Study: 9 Percent Of Adolescents Have Committed A Violent Sexual Act
DURHAM, N.H. (CBS Connecticut) – A recent study suggests that 9 percent of adolescents have, at some point, committed some form of sexual violence against another.
The results of the study – a joint effort between Dr. Kimberly Mitchell of the University of New Hampshire and Dr. Michele Ybarra of the Center for Innovative Public Health Research in San Clemente, Calif. – exposed the trend after researchers surveyed a pool of participants between the ages of 14 and 21.
Of those who confessed to sexual violence, 8 percent said they forced sexual contact, 3 percent coerced sex out of a victim, 3 percent attempted rape and 2 percent completed rape, according to MedPage Today.
Researchers additionally learned that, 73 percent of the time, the victims were the romantic partner of the perpetrator. Additionally, 50 percent of those who committed the acts of sexual violence blamed the victim for what had occurred.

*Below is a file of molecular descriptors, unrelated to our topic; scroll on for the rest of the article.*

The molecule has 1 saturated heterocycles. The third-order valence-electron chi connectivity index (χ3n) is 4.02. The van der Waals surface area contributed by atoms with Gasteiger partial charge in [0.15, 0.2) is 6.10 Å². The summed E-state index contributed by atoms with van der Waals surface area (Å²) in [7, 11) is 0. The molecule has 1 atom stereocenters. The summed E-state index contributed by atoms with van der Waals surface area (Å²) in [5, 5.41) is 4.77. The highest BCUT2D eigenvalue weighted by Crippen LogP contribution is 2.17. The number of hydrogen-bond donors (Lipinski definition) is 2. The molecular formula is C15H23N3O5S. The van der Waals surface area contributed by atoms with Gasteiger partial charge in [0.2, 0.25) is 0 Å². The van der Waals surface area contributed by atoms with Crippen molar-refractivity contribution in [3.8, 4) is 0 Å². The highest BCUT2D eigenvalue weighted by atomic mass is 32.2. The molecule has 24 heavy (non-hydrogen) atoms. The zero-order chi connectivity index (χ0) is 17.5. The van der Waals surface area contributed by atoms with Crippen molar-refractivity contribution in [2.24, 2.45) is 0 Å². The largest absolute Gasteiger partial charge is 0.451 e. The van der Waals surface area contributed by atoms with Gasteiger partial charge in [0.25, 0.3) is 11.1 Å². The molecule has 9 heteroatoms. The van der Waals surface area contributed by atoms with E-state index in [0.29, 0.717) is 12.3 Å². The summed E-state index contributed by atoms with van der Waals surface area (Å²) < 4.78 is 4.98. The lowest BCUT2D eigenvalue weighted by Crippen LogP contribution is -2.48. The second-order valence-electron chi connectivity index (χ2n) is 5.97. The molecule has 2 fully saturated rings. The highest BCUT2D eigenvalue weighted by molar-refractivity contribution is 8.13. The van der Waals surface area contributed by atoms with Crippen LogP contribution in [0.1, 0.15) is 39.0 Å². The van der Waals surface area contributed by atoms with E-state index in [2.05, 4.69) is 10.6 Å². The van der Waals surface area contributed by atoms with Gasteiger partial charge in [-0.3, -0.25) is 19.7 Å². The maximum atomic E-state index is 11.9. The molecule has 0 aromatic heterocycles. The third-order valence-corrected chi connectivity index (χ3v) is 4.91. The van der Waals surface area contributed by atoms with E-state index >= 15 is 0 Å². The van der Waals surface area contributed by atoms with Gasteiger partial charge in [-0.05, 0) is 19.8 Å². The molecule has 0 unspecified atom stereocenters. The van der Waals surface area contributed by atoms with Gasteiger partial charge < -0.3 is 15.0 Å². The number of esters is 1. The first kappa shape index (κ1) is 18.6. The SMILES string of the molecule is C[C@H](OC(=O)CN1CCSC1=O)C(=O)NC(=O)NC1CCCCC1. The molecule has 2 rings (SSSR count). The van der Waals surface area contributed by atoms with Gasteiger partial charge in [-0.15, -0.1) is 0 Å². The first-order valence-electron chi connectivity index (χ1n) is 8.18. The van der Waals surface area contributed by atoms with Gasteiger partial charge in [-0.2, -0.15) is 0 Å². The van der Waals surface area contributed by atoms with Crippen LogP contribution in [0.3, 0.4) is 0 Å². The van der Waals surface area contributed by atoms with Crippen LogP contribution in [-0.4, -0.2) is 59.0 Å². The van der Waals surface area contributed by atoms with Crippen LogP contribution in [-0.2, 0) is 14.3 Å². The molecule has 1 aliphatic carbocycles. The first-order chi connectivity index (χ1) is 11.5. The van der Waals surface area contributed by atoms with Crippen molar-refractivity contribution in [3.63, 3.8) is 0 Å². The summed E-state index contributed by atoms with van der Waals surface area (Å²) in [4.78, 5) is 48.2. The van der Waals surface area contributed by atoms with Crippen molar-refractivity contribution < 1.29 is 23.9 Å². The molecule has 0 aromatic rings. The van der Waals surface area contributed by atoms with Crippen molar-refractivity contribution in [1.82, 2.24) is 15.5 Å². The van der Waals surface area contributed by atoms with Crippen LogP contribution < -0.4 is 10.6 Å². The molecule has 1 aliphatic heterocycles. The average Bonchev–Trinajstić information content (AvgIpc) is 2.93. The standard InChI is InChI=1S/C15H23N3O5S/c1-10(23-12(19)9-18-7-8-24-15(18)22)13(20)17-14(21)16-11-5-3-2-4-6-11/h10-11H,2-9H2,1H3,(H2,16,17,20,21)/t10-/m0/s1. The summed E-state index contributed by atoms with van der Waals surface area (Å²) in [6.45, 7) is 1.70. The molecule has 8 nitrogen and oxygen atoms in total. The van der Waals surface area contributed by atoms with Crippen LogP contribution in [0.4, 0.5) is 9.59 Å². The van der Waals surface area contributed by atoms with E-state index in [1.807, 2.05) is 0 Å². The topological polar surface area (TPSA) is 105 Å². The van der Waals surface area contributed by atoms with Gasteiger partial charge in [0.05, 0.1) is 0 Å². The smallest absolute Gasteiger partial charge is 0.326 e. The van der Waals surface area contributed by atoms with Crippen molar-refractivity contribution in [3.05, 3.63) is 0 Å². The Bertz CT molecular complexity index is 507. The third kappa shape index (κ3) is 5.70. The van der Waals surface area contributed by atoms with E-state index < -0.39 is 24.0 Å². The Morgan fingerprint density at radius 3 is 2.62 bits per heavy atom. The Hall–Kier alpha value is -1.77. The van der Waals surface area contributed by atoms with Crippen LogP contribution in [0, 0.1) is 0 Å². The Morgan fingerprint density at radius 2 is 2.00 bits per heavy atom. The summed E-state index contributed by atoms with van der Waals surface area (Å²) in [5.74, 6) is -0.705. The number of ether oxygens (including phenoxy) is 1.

Other experts in the field, including Emily Rothman, who is an associate professor in the department of community health services at Boston University School of Public Health, were not surprised by the numbers.
“Although I was saddened by the results of this study, I was not surprised,” she was quoted as saying to told MedPage Today. “We have known for decades that the prevalence of sexual violence victimization among youth is unacceptably high, and that youth are responsible for 30 percent to 50 percent of the perpetration of childhood sexual abuse.”
Those involved with the study reportedly found that perpetrators were more likely to have been exposed to violent or sexually explicit materials in media than those who did not behave in such a fashion.
Rothman added, “We need to ensure that youth have access to comprehensive sex education that teaches them media literacy skills so that when they are exposed to pornography or other sexually explicit media they understand how to interpret it and how it may be impacting them or their peers.”
The study was published in JAMA Pediatrics earlier this month, MedPage Today learned.